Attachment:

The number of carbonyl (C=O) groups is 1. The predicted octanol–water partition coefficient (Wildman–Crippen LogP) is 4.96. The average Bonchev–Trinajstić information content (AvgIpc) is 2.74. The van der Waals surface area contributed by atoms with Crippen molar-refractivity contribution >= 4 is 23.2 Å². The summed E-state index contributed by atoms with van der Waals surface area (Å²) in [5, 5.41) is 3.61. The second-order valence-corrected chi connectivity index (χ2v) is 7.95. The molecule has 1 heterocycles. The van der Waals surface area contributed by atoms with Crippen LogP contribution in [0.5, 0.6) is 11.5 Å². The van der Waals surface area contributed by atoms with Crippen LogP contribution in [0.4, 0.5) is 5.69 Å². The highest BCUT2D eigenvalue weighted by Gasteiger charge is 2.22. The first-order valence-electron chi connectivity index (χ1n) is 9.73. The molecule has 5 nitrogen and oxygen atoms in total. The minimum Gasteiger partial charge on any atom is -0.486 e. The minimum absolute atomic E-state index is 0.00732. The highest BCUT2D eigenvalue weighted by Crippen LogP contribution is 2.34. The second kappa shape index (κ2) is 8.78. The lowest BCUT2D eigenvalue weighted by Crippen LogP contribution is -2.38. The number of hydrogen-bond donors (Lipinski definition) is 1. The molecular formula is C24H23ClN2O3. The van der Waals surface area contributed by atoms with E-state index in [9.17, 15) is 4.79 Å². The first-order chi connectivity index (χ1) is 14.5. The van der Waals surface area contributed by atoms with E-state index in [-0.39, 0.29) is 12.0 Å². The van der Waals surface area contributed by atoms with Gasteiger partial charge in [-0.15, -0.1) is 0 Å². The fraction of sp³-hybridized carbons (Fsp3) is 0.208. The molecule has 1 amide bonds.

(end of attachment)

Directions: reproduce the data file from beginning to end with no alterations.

The number of carbonyl (C=O) groups is 1. The predicted octanol–water partition coefficient (Wildman–Crippen LogP) is 4.96. The average Bonchev–Trinajstić information content (AvgIpc) is 2.74. The van der Waals surface area contributed by atoms with Crippen molar-refractivity contribution >= 4 is 23.2 Å². The summed E-state index contributed by atoms with van der Waals surface area (Å²) in [5, 5.41) is 3.61. The second-order valence-corrected chi connectivity index (χ2v) is 7.95. The molecule has 1 heterocycles. The van der Waals surface area contributed by atoms with Crippen LogP contribution in [0.5, 0.6) is 11.5 Å². The van der Waals surface area contributed by atoms with Crippen LogP contribution in [0.4, 0.5) is 5.69 Å². The highest BCUT2D eigenvalue weighted by Gasteiger charge is 2.22. The first-order valence-electron chi connectivity index (χ1n) is 9.73. The molecule has 5 nitrogen and oxygen atoms in total. The minimum Gasteiger partial charge on any atom is -0.486 e. The minimum absolute atomic E-state index is 0.00732. The highest BCUT2D eigenvalue weighted by Crippen LogP contribution is 2.34. The second kappa shape index (κ2) is 8.78. The lowest BCUT2D eigenvalue weighted by Crippen LogP contribution is -2.38. The number of hydrogen-bond donors (Lipinski definition) is 1. The molecular formula is C24H23ClN2O3. The van der Waals surface area contributed by atoms with E-state index in [9.17, 15) is 4.79 Å². The first-order chi connectivity index (χ1) is 14.5. The van der Waals surface area contributed by atoms with E-state index in [-0.39, 0.29) is 12.0 Å². The van der Waals surface area contributed by atoms with Gasteiger partial charge in [-0.15, -0.1) is 0 Å². The fraction of sp³-hybridized carbons (Fsp3) is 0.208. The molecule has 1 amide bonds.